Locus Amoenus

  • Medieval Era
  • 1 min

By Crusader1307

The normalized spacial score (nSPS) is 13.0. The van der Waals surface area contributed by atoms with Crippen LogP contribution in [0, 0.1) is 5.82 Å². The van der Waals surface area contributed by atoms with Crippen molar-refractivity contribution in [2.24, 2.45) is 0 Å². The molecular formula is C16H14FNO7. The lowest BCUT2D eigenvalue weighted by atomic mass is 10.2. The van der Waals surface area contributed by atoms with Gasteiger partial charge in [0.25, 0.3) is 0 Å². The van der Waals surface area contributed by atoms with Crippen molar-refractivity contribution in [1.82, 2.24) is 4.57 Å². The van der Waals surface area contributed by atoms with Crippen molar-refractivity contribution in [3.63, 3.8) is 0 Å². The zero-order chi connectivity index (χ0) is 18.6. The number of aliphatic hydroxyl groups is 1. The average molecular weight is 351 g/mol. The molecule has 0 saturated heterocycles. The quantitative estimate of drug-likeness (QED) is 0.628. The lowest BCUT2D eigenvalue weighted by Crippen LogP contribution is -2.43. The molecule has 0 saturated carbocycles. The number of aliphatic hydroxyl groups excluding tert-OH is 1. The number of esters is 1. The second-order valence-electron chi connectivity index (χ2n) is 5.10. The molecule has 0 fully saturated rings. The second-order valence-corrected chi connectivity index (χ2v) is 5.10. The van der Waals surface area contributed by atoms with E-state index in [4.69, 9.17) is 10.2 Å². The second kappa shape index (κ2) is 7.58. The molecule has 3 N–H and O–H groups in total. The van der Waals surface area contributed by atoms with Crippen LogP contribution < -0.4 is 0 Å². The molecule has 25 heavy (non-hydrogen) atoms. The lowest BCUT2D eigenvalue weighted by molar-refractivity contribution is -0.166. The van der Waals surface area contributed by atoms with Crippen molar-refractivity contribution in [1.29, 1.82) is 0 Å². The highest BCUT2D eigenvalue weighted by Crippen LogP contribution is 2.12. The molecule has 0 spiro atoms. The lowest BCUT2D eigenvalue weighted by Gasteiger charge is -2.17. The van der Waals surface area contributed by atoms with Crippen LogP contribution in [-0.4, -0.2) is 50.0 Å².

The term ''Locus Amoenus'' is a Literary one – which can trace it's origins to Ancient Greece. It is related to the ideology of ''Paradise'' or ''Eternal Rest''. Locus Amoenus would become a major component of Early to Late Medieval Writers. By The 15th Century, the term was closely linked to biblical visions of both Heavenly ''rewards'' and being in the ''presence'' of God. When conveyed in Painting (Art), Medieval Artists used copious amounts of light, peaceful and tranquil woods and trees. In fact, no ''darkness'' was normally used. In this vein, the term ''Locus Terriblis'' was used. Famed 14th Century Italian Satirist Dante Alighieri was very influenced by both ideas when He wrote ''The Divine Comedy'' (aka ''Dante's Inferno'') in 1320. Even noted Writer (and Satirist as well) Geoffrey Chaucer was heavily invested in the theory of Locus Amoenus. The Catholic Church saw no impediments to promoting the ideology.